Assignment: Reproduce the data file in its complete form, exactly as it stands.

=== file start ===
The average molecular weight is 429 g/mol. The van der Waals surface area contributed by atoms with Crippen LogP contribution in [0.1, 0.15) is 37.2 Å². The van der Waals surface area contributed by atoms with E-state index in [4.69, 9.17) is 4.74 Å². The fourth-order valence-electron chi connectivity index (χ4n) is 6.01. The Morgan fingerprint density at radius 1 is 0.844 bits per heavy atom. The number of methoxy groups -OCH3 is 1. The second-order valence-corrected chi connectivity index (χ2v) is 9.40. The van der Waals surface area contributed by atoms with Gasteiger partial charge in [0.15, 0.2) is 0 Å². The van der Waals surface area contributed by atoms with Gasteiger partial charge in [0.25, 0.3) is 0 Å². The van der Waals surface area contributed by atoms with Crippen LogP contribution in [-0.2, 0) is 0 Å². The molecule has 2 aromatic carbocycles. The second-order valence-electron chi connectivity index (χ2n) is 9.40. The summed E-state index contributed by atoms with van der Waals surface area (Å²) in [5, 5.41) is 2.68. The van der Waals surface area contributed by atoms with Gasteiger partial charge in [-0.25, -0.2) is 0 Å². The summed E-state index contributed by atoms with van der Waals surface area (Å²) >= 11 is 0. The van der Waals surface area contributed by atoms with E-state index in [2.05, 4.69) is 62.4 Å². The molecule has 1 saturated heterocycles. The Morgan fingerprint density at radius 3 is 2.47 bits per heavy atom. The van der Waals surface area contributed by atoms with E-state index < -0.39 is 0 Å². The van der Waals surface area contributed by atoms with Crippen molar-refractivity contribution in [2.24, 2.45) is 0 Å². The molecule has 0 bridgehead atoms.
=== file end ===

The average molecular weight is 429 g/mol. The van der Waals surface area contributed by atoms with Crippen LogP contribution in [0.1, 0.15) is 37.2 Å². The van der Waals surface area contributed by atoms with E-state index in [4.69, 9.17) is 4.74 Å². The fourth-order valence-electron chi connectivity index (χ4n) is 6.01. The Morgan fingerprint density at radius 1 is 0.844 bits per heavy atom. The number of methoxy groups -OCH3 is 1. The second-order valence-corrected chi connectivity index (χ2v) is 9.40. The van der Waals surface area contributed by atoms with Gasteiger partial charge in [0.15, 0.2) is 0 Å². The van der Waals surface area contributed by atoms with Gasteiger partial charge in [0.25, 0.3) is 0 Å². The van der Waals surface area contributed by atoms with Crippen LogP contribution in [-0.2, 0) is 0 Å². The molecule has 2 aromatic carbocycles. The second-order valence-electron chi connectivity index (χ2n) is 9.40. The summed E-state index contributed by atoms with van der Waals surface area (Å²) in [5, 5.41) is 2.68. The van der Waals surface area contributed by atoms with Gasteiger partial charge in [-0.25, -0.2) is 0 Å². The summed E-state index contributed by atoms with van der Waals surface area (Å²) >= 11 is 0. The van der Waals surface area contributed by atoms with E-state index in [2.05, 4.69) is 62.4 Å². The molecule has 1 saturated heterocycles. The Morgan fingerprint density at radius 3 is 2.47 bits per heavy atom. The van der Waals surface area contributed by atoms with E-state index < -0.39 is 0 Å². The van der Waals surface area contributed by atoms with Crippen molar-refractivity contribution in [2.24, 2.45) is 0 Å². The molecule has 0 bridgehead atoms.